News: Is less radiation after lumpectomy feasible?

October 1, 2008

Less radiation after lumpectomy for women with early breast cancer is feasible.

It would seem so in women with early breast cancer, according to the results of two large trials, but United States and European researchers are still skeptical about the long-term adverse effects.

Findings from the first trial, the Standardization of Breast Radiotherapy Trial, which followed 2,000 lumpectomy patients for 5 years, suggest that the total amount of radiation can be safely reduced by about 10 Gy (from the usual 50 Gy) and delivered in fewer sessions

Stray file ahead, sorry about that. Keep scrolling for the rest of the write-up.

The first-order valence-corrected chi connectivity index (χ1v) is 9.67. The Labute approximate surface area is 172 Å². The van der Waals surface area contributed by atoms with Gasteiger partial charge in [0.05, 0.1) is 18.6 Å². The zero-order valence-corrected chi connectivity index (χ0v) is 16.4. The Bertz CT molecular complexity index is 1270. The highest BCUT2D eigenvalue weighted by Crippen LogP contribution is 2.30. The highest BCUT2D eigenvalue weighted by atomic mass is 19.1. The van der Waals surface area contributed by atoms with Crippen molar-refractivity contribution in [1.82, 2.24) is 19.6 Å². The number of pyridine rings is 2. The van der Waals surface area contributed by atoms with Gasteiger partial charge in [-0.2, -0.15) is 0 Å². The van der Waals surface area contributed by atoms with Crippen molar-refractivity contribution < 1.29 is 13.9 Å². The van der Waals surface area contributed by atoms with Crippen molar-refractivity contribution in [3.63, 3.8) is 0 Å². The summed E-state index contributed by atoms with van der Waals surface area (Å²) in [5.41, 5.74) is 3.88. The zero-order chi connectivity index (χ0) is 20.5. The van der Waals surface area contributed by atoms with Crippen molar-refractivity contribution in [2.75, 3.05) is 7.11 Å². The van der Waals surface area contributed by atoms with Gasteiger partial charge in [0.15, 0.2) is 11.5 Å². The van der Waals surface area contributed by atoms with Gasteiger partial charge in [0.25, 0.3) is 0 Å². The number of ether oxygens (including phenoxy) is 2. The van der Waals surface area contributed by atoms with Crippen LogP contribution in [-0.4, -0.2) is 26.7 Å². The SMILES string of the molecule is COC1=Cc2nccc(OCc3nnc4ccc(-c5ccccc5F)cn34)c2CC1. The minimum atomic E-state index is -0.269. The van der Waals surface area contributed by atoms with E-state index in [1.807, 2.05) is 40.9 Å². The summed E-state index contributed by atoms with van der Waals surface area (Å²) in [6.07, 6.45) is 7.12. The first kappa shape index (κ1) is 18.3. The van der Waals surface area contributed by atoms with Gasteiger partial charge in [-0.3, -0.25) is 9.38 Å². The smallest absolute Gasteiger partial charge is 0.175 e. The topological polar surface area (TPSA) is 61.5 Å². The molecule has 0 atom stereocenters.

(13 instead of 25) over a 5-week period, an approach known as hypofractionation, with no greater rates of local recurrence or adverse effects.

The second trial performed in Canada, which followed 1,000 women for 10 years and which compared a 3-week schedule of 42.5 Gy in 16 fractions against standard treatment, also found no statistically significant difference between the groups in terms of local recurrence or adverse effects.

McNeil C. Less radiation after lumpectomy in breast cancer: new results stir debate. J Natl Cancer Inst. 2008;100:910-911.